If anything I think the Occupy Wall Street folks have been waaaayyy too passive in their approach.
Not that I’m calling for violence. I’m not.
But I think it is that passivity that has allowed incidents like the one that took place at UC-Davis this past week:
In theory, I support the Occupy Wall Street. I applaud their decision to protest the corruption that is coming out of Wall Street. Hellooo. I wrote an entire book about the corruption that is the prosperity gospel.
I take issue with the Occupy Wall Street folks in that they have not pressed for an “agenda”. They have been too namby-pamby in their approach.
To be an advocate for change, you have to identify what you want changed, and thus far, they have failed to do that.
The last time we saw protests of this magnitude in this nation was during the Vietnam Era and we were clear about what we wanted: An end to the draft. An end to the war. Get out of Southeast Asia.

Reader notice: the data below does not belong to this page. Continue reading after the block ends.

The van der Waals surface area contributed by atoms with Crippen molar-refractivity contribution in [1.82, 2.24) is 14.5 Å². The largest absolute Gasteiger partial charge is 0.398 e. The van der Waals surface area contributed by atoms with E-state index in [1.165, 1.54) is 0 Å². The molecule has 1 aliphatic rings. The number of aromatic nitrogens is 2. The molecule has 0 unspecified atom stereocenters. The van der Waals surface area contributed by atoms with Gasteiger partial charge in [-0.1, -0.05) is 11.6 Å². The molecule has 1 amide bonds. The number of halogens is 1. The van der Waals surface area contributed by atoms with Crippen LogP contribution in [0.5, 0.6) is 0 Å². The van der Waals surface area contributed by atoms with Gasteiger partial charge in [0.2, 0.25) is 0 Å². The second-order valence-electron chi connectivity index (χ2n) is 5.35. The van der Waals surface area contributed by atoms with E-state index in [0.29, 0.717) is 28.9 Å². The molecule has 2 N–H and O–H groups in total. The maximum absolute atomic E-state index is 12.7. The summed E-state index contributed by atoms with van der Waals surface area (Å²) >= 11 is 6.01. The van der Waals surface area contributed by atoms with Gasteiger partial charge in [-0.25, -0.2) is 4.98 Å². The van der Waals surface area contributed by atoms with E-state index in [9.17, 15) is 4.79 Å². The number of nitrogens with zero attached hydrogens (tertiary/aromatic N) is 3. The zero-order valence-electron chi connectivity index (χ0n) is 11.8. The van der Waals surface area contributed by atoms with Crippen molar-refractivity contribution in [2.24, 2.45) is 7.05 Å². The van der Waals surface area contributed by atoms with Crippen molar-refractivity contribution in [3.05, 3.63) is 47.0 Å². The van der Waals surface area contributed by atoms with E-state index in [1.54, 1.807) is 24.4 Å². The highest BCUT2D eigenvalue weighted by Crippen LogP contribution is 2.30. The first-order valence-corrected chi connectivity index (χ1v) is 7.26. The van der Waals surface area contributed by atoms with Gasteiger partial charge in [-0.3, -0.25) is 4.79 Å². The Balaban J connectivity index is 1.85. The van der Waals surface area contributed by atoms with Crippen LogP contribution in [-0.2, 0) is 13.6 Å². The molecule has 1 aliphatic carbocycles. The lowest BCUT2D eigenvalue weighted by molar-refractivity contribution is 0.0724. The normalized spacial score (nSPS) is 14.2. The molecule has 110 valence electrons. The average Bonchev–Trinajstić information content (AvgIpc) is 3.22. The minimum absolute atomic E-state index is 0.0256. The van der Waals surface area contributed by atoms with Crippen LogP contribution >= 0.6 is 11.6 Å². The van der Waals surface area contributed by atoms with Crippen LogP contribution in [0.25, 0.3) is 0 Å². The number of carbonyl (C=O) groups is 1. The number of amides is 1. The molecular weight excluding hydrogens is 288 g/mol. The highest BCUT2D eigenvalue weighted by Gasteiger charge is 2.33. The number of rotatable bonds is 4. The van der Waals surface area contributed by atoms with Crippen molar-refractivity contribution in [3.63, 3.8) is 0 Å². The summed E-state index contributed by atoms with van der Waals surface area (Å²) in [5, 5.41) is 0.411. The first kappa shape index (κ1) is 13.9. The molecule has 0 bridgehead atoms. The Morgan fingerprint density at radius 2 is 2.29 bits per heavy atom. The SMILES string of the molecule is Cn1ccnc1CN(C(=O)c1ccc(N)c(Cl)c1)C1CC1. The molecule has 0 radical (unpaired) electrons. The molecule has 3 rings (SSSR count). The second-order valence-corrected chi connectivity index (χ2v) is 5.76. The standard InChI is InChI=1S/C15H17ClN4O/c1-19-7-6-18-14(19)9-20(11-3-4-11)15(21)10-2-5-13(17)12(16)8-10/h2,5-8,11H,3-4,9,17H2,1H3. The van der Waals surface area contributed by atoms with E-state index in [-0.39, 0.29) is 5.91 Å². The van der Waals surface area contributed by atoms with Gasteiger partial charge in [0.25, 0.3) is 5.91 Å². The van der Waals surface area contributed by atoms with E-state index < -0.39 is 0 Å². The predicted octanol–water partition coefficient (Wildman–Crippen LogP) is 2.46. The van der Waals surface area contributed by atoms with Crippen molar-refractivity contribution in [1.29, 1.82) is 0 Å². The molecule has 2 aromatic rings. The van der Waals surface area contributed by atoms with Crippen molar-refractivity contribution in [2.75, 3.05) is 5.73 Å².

That generation’s protesters believed that they could change American policy. They believed that when administrators & lawmakers acted irresponsibly — ordering the sons of Americans to fight in a war that most Americans did not support — that the voice of the people ought to be heard.
Occupy Wall Street folks are passive about their protests because they simply don’t know exactly what it is they are fighting for — they only know what they are standing… or sitting… against.
It’s not enough to stand against something.
The response of the police at UC-Davis may very well be a defining moment for this generation’s protests. Certainly, the over-reaching arm of authority has helped define the source of the problem — an abuse of power. It is the very thing that has compelled thousands to join the Occupy Wall Street across this nation.
The officers who did the spraying have been placed on administrative leave. Students are calling for the resignation of Chancellor Linda Katehi. Katehi has said she will not resign. We’ll see.
It is important to note that the police are not the enemy in this fight. If anything, public servants are exactly who Occupy Wall Street should be fighting on behalf. To pit these two groups against each other is the wrong fight.
Perhaps the real problem with Occupy Wall Street is who it identifies as the problem.
Wouldn’t Occupy Congress have been a far more effective choice?
It is this country’s lawmakers, after all, who invited Wall Street into their boardrooms and bedrooms and granted the favors that created this environment of rampant corruption and greed.